Second, I was feeling like we were suffering from the too-small-rug syndrome in the living room. Also why do I have so many pillows on the couch??



Finally we have that huge empty wall in the dining room and I have been struggling with what to put there and don’t wan’t to buy some generic art just to fill the space but I can’t take it any more. Do we do a gallery wall? One large statement piece? Two or three smaller pieces?


I needed some help…


Last year Emily Henderson did some amazing pro bono design work at the San Fernando Rescue Mission family homeless shelter (you can read more about it here). In addition to all of the design work that she was doing for free, she also donated her time to give free 30 minute design consultations for anyone who made a donation to the Mission of $500 or more. I was looking for a good cause to get behind and I needed design advice (um, who couldn’t use some design advice from Emily Henderson?) so I was in.


I emailed Emily’s team photos of my design dilemmas and she and I had a 30 minute phone conversation where she imparted her design wisdom. Here’s what she told me.


First, she confirmed that the dining room rug was definitely NOT working and she gave me permission to let it go. She pointed out that besides the size (clearly too big) the style wasn’t right. It’s transitional, which does not fit with the mid-century vibe in the rest of the house. Looking at it now, this is SO obvious but I was focused on the colors, which I liked, but not the style or the size. Aaaahhhh…A weight lifted from my shoulders. Thanks, Emily for freeing me from my too-big transitional rug! She suggested I move the rug from the living room in the dining room. YES. Clouds parting. Beams of sunlight shining. “But I thought it would be too small?”, I said. “It might be a little small, but I think it will be fine”, she said. I have since moved it and she was right. It’s fine.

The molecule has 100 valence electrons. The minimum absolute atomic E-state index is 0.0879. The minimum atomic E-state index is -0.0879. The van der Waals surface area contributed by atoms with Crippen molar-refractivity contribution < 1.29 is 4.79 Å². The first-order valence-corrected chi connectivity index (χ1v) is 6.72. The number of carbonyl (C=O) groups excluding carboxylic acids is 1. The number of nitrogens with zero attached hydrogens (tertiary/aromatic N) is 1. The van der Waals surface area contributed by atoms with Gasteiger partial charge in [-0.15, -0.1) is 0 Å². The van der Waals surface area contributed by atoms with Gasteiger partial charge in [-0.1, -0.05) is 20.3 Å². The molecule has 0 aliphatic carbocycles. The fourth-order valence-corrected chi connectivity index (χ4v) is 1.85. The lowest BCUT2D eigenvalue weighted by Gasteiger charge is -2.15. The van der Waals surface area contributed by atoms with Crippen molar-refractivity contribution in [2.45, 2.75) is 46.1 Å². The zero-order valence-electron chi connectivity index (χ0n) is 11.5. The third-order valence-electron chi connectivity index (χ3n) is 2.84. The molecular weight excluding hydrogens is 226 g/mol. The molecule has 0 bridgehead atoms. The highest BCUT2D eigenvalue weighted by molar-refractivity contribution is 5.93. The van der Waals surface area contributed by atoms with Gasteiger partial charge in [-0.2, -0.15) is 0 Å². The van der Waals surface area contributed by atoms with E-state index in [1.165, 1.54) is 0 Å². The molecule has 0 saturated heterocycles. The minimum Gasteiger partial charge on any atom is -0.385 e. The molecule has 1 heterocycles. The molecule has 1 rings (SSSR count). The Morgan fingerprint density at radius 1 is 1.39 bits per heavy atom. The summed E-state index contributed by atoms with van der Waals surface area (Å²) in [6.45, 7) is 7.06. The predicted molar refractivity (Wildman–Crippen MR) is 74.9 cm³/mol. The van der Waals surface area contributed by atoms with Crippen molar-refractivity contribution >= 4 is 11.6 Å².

For the living room rug, she didn’t think the rug was that bad, which gave me some reassurance after my embarrassment with the obviously bad dining room rug. The challenge that we have in our living room is that it’s narrow and then the fireplace hearth cuts into the space so we don’t have too many options for standard-size rugs. And because I have a tendency to want to follow all of the “how to pick the right size rug” rules that taunt me on Pinterest, I was suffering with the fact that not all my furniture had legs on the rug.  Nor all off the rug. I was somewhere in between. Gasp!



She suggested that we move the rug out from under the couch a bit (obvious but I was too lazy to do this before) and that I check out vintage Turkish Apadana rugs, which were designed for entry halls, which are long. Specifically, she picked this one for our space from Chairish:



This rug is 6’5 by 9’8″ so definitely not a standard size so this was an exciting development. I LOVED this rug and debated buying it but I couldn’t spend $1,200 on a rug while we have a toddler in the house. I want to be able to relax in my house and not stress too much about ground up cheerios on my rug. But she got me thinking so I was on the hunt for something similar but for less…so another win in my book.


Finally. for the big empty wall in the dining room, she suggested doing two prints side by side. Specifically, she suggested that I check out Minted and consider prints because they are available in a range of sizes. She also mentioned that going with framed art with glass (rather than, say, canvas) will reflect the light and help brighten up the space. That part of the room tends to get a bit dark so this was a great suggestion. Again, thank you, Emily for telling me that it’s okay to get two prints, put them side by side and call it a day. I was definitely paralyzed with perfection here and she helped me move past that and explore other options. Below are a couple of the prints at Minted that she picked for me:



A great big thank you to Emily Henderson for all of her wonderful advice for a great cause and to you, devoted readers, who made it through this entire post. You will see what I picked for the final design choices on my “after” tour post, which (I hope!) will be on the blog very soon.


So what do you guys think of these suggestions? Do you have any good resources for large scale art or non-standard size rugs? Please share in the comments – I want to hear your suggestions!